Although Pennsylvania has recently reported the greatest number of Lyme disease cases in the United States, with the largest increase for PA occurring in its western region, the population biology of the blacklegged tick (Ixodes scapularis Say) has not been adequately characterized in western PA. We studied the seasonal activity of host-seeking I. scapularis larvae, nymphs, and adults in mid-western PA over the course of a year, including a severe winter, and determined their absolute densities and collection efficiencies using replicated mark-release-recapture or removal methods. Our results are compared to those from similar studies conducted in the highly Lyme disease endemic Hudson Valley region of southeastern New York State. The seasonal activity of I. scapularis was intermediate between patterns observed in the coastal northeastern and upper Midwestern United States. Only one peak of larval activity was observed, which was later than the major peak in the Midwest, but earlier than in the northeast. Seasonal synchrony of larvae and nymphs was similar to the northeast, but the activity peaks were much closer together, although not completely overlapping as in the Midwest. Pre- and postwinter relative densities of questing adult I. scapularis were not significantly different from one another. The absolute densities and collection efficiencies of larvae, nymphs, and adults were comparable to results from classic research conducted at the Louis Calder Center inWestchester County, NY.We conclude that the population biology of I. scapularis in mid-western PA is similar to southeastern NYS contributing to a high acarological Lyme disease risk.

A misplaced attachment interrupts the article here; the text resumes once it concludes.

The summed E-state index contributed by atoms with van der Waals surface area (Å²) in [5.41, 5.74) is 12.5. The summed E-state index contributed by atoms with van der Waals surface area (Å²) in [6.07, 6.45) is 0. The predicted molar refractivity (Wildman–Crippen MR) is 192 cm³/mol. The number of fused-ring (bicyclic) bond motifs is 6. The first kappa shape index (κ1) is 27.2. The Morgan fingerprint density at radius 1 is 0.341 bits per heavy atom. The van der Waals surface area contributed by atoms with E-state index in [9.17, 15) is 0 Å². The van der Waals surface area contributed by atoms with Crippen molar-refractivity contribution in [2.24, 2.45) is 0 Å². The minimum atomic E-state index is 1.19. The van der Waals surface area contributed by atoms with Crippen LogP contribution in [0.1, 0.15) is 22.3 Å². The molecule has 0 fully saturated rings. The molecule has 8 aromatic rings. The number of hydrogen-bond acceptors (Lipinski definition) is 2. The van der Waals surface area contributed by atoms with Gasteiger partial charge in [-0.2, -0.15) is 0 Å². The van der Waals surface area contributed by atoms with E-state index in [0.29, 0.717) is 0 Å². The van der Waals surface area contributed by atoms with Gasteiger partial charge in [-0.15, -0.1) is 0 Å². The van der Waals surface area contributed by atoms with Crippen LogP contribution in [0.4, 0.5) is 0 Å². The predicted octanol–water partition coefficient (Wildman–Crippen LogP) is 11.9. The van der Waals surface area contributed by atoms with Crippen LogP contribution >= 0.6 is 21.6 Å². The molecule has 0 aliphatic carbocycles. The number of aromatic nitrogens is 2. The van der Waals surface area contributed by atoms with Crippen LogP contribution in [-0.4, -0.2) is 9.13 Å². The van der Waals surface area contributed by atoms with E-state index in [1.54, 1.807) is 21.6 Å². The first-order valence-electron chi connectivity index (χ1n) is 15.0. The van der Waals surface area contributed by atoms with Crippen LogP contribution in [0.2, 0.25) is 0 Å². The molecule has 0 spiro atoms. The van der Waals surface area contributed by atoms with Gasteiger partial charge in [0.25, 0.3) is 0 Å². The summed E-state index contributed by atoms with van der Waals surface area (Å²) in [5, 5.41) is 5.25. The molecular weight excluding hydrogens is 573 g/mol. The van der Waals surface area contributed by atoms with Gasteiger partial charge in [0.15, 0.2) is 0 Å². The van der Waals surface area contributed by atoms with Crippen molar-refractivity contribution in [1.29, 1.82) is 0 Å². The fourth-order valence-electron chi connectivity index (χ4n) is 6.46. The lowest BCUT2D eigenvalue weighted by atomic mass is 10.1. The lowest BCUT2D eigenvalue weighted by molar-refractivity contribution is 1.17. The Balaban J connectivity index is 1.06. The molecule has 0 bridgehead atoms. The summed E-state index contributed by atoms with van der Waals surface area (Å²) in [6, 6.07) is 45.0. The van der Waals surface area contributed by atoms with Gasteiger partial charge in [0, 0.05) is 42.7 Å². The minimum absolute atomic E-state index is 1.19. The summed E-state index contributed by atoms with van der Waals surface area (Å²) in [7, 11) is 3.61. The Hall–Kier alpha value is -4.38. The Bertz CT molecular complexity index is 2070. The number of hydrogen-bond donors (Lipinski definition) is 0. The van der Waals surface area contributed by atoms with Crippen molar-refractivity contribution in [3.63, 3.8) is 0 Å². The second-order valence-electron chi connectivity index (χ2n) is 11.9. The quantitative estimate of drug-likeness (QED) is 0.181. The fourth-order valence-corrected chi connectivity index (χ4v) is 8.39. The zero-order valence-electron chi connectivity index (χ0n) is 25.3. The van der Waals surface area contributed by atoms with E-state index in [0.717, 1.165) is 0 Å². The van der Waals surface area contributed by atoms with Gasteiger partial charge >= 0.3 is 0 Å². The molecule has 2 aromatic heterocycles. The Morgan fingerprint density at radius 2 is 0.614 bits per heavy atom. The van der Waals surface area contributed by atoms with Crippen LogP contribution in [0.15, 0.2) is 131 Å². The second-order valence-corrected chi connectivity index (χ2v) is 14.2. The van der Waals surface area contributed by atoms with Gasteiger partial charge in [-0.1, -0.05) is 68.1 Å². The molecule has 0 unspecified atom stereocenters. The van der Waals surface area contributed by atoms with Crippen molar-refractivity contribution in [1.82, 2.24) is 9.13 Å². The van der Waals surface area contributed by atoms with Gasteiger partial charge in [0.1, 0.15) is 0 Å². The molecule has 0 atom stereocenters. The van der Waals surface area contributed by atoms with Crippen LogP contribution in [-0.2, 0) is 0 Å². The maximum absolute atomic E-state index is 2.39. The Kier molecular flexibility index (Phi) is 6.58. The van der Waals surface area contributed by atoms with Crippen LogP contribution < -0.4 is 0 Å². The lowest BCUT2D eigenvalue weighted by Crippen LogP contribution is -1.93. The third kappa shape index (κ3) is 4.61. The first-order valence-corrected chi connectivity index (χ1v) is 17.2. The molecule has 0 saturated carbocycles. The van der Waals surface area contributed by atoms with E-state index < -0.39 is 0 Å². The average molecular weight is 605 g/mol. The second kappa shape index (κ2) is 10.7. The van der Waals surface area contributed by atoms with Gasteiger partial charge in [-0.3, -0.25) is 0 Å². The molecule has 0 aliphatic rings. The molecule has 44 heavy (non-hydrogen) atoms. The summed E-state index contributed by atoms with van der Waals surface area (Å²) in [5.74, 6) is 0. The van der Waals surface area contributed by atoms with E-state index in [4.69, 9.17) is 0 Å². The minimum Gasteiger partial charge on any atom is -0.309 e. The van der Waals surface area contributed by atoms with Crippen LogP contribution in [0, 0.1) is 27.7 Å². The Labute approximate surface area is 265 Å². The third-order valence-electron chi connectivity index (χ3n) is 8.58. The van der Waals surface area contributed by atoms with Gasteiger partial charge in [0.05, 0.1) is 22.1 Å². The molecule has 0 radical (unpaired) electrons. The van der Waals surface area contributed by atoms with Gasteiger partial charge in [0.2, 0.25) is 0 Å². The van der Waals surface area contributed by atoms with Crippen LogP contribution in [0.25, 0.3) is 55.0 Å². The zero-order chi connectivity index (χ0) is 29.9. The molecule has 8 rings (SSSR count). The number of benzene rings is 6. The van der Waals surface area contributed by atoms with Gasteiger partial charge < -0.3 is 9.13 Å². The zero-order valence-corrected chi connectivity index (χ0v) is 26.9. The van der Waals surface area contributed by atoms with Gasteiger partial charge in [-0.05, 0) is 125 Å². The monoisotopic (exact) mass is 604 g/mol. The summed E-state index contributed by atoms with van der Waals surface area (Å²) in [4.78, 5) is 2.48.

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Vol. 52 • No. 6